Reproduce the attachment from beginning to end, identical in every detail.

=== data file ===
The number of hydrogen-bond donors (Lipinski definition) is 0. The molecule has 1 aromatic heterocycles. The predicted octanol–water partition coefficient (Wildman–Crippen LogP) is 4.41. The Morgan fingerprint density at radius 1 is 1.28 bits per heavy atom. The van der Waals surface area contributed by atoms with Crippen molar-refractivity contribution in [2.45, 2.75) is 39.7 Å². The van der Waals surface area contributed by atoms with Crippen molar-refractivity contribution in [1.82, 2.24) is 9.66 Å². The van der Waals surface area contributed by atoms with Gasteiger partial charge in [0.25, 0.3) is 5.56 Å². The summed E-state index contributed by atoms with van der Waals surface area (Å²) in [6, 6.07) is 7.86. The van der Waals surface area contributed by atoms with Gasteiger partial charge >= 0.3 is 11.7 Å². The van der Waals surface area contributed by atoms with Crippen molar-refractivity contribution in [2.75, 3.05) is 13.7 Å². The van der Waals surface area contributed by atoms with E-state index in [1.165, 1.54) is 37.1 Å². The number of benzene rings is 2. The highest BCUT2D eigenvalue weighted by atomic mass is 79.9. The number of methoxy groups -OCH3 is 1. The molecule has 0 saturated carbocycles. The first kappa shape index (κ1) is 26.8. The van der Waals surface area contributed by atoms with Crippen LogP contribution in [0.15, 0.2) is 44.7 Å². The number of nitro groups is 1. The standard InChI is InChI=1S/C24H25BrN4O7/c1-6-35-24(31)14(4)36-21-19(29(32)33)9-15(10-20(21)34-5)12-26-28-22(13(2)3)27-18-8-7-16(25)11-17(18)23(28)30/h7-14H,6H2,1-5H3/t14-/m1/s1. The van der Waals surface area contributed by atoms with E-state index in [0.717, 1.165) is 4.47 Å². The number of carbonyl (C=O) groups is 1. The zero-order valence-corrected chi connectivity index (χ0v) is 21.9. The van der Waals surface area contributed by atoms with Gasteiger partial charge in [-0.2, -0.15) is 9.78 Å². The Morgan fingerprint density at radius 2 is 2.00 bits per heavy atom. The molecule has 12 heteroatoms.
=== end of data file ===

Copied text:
The number of hydrogen-bond donors (Lipinski definition) is 0. The molecule has 1 aromatic heterocycles. The predicted octanol–water partition coefficient (Wildman–Crippen LogP) is 4.41. The Morgan fingerprint density at radius 1 is 1.28 bits per heavy atom. The van der Waals surface area contributed by atoms with Crippen molar-refractivity contribution in [2.45, 2.75) is 39.7 Å². The van der Waals surface area contributed by atoms with Crippen molar-refractivity contribution in [1.82, 2.24) is 9.66 Å². The van der Waals surface area contributed by atoms with Gasteiger partial charge in [0.25, 0.3) is 5.56 Å². The summed E-state index contributed by atoms with van der Waals surface area (Å²) in [6, 6.07) is 7.86. The van der Waals surface area contributed by atoms with Gasteiger partial charge >= 0.3 is 11.7 Å². The van der Waals surface area contributed by atoms with Crippen molar-refractivity contribution in [2.75, 3.05) is 13.7 Å². The van der Waals surface area contributed by atoms with E-state index in [1.165, 1.54) is 37.1 Å². The number of benzene rings is 2. The highest BCUT2D eigenvalue weighted by atomic mass is 79.9. The number of methoxy groups -OCH3 is 1. The molecule has 0 saturated carbocycles. The first kappa shape index (κ1) is 26.8. The van der Waals surface area contributed by atoms with Crippen LogP contribution in [0.15, 0.2) is 44.7 Å². The number of nitro groups is 1. The standard InChI is InChI=1S/C24H25BrN4O7/c1-6-35-24(31)14(4)36-21-19(29(32)33)9-15(10-20(21)34-5)12-26-28-22(13(2)3)27-18-8-7-16(25)11-17(18)23(28)30/h7-14H,6H2,1-5H3/t14-/m1/s1. The van der Waals surface area contributed by atoms with E-state index in [0.717, 1.165) is 4.47 Å². The number of carbonyl (C=O) groups is 1. The zero-order valence-corrected chi connectivity index (χ0v) is 21.9. The van der Waals surface area contributed by atoms with Gasteiger partial charge in [-0.2, -0.15) is 9.78 Å². The Morgan fingerprint density at radius 2 is 2.00 bits per heavy atom. The molecule has 12 heteroatoms.